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I downloaded several software that provide virtual COM ports. These COM ports do appear in the Device Manager and can be selected for upload from the Arduino IDE, menu Tools -> Serial Port -> COM3. It starts uploading and reaches 90% and then it either times out or just does nothing.

I want to upload onto the virtual COM port so I could then read the compilation output files in another program. I don't want to use my Arduino at all, and I don't want to manually get the verbose output files when uploading. This problem doesn't happen when I upload on the real Arduino.

The application should work on all platforms. This task seems easy on Linux, and I am facing the stated problem on Windows and any help with Mac would also be useful.

The application will be an educational tool for hardware simulation and visualization trying to give a more hands-on experience for users than other simulators out there. So may be this will give you an idea of why I want to do so.

How can I get started?

share|improve this question
If you want to grab the compiled program (i. e. raw machine code), why don't you just look at the generated Intel Hex file? – user529758 Apr 3 '13 at 10:42
Two reasons, First of all it would be a better user experience if you open the IDE and upload code like you would do with the actual Arduino. Secondly from what I understood the path of the .hex file changes so it won't be easy to use it in my application. – Ebtessam Zoheir Apr 3 '13 at 10:52
up vote 2 down vote accepted

I think you might be assuming that uploading code to Arduino is one-way communications: this would be like putting strawberries in a blender, and a Daquiri comes out. If that was true, you could just take whatever the IDE dumps to the serial port, save it to a file, and you have an Arduino binary. (Skip to TL;DR if not interested in details. Upshot: this assumption is not correct).

The 1-way communication assumption is not entirely correct: there is a program on the Arduino (called "a bootloader") which is responsible for communicating with the programmer ("programmer": a program that programs the Arduino, assume it is the Arduino IDE for now). In their most "natural" state, the Arduino CPUs cannot be programmed across serial lines. Rather these chips are programmed either via the in system programming (ISP) or via the JTAG protocol. The bootloader is a program that runs on an Arduino CPU and loading of sketches/programs over the serial port. This program runs at startup and looks for programming commands over the serial port.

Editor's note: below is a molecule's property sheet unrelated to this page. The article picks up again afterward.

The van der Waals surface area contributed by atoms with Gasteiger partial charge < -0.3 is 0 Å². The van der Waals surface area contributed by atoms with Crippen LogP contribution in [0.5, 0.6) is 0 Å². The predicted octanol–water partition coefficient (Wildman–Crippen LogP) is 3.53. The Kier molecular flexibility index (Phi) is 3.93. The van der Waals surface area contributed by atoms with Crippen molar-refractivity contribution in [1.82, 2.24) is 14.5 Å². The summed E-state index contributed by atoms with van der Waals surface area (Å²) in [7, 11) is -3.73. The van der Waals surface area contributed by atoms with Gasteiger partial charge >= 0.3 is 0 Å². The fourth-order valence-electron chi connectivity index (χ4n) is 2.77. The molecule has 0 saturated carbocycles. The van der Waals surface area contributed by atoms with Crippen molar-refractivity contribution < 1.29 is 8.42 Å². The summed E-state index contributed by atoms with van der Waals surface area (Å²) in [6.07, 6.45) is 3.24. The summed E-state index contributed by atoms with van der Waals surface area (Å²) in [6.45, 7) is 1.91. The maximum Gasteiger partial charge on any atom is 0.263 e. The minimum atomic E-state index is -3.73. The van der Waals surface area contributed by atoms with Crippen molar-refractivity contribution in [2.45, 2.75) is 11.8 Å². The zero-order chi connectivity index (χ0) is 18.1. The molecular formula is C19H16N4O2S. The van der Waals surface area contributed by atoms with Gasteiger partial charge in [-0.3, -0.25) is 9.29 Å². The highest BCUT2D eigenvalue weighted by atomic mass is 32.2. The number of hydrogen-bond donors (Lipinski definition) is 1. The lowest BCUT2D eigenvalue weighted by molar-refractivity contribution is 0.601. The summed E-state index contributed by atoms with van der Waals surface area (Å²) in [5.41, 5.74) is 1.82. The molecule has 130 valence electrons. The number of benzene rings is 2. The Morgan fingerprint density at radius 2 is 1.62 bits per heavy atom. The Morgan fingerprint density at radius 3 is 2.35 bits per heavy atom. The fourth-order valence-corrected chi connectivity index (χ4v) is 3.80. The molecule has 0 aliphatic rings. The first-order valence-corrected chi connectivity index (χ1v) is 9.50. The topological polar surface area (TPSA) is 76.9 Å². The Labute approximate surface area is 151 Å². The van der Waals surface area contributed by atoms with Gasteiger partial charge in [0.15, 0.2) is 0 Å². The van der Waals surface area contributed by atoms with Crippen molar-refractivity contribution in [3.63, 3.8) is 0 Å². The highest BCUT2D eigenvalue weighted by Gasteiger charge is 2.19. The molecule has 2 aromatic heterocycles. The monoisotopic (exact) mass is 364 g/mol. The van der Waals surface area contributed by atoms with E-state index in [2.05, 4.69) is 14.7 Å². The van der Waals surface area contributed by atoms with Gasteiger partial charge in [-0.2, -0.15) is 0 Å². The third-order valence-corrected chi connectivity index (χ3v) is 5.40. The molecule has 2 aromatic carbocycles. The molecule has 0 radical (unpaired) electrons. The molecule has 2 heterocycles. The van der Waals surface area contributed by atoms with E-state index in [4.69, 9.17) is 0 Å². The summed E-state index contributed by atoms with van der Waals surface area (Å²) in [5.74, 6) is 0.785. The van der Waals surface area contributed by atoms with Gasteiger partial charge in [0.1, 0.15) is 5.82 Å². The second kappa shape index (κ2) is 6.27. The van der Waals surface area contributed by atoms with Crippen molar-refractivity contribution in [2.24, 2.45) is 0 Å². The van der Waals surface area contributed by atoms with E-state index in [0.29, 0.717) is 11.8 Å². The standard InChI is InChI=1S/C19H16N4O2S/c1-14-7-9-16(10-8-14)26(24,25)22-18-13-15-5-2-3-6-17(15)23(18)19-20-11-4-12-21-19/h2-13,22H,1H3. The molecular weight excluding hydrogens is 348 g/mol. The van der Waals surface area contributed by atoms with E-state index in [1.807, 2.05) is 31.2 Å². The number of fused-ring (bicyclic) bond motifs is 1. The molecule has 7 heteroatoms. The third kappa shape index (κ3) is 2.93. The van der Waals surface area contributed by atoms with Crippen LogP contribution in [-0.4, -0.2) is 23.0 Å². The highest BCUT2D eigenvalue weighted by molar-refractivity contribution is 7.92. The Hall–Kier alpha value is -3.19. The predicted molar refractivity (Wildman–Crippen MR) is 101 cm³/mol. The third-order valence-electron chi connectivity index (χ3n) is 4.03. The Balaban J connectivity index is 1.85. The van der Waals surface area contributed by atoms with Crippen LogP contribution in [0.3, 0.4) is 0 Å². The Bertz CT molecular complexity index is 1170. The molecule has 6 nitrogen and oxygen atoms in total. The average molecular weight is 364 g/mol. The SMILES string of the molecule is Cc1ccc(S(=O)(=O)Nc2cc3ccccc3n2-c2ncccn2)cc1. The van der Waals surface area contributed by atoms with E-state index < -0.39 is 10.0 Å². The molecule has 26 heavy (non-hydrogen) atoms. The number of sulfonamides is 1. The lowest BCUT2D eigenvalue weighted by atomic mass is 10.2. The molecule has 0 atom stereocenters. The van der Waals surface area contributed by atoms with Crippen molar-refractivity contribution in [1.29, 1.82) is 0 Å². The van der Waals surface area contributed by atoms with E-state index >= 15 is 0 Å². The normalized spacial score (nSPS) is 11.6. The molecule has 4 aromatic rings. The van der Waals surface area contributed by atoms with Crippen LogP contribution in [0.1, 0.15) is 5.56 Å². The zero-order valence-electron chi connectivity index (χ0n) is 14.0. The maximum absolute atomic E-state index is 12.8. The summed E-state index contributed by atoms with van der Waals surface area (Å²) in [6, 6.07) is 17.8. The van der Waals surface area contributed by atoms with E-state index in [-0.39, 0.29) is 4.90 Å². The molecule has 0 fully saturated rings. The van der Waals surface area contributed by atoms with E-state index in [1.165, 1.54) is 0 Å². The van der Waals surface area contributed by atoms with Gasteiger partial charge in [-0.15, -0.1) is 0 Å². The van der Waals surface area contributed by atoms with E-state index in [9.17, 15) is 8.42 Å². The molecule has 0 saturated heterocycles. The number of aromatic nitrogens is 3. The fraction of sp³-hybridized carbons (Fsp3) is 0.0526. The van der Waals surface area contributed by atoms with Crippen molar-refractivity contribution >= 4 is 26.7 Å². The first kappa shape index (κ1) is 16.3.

If it discovers that a programmer is trying to communicate programming information, it will read the compiled Arduino binary coming over the serial link, store it in flash memory, send it back to over the serial link for verification, and if everything is successful, exit and launch the stored sketch. If no programming information appears on the serial port, that is, no programmer is trying to write a new sketch, then the bootloader simply quits and launches the program already stored in flash.

TL;DR: In order to implement a pseudo-Arduino on your serial port you must write a program some code that simulates an Arduino (bootloader) on the other end of your virtual serial port. So when a programmer/IDE says to Arduino "are you there?" your program will respond "yes!", just like an Arduino would.

The default Arduino bootloader is STK-500 compatible: that means that it implements STK-500 commands - the reference for which can be found here. If you decide to do this, then the easiest thing might be to start with an existing bootloader, such as Arduino's or AdaFruit's (there are others too), and modify it. Such a bootloader would have all the commands already implemented, and since it is written in C (I wouldn't choose an assembly bootloader to modify :), it should be easy enough to modify.

Alternatively, you might decide that STK-500 is too difficult to implement. If this is the case, you can use any programmer protocol that Avrdude supports: Avrdude is a program for programming AVR chips, and Arduino IDE uses Avrdude internally to send the sketch to the Arduino. If you do this, then you'd have to change the settings in Arduino IDE for which programmer you are using.

Personally, I think STK-500 compatible is the best option for this, but YMMV.

share|improve this answer
Thanks a lot this is very helpful and insightful. – Ebtessam Zoheir Apr 5 '13 at 9:36
Cool, glad to hear it! – angelatlarge Apr 5 '13 at 22:11

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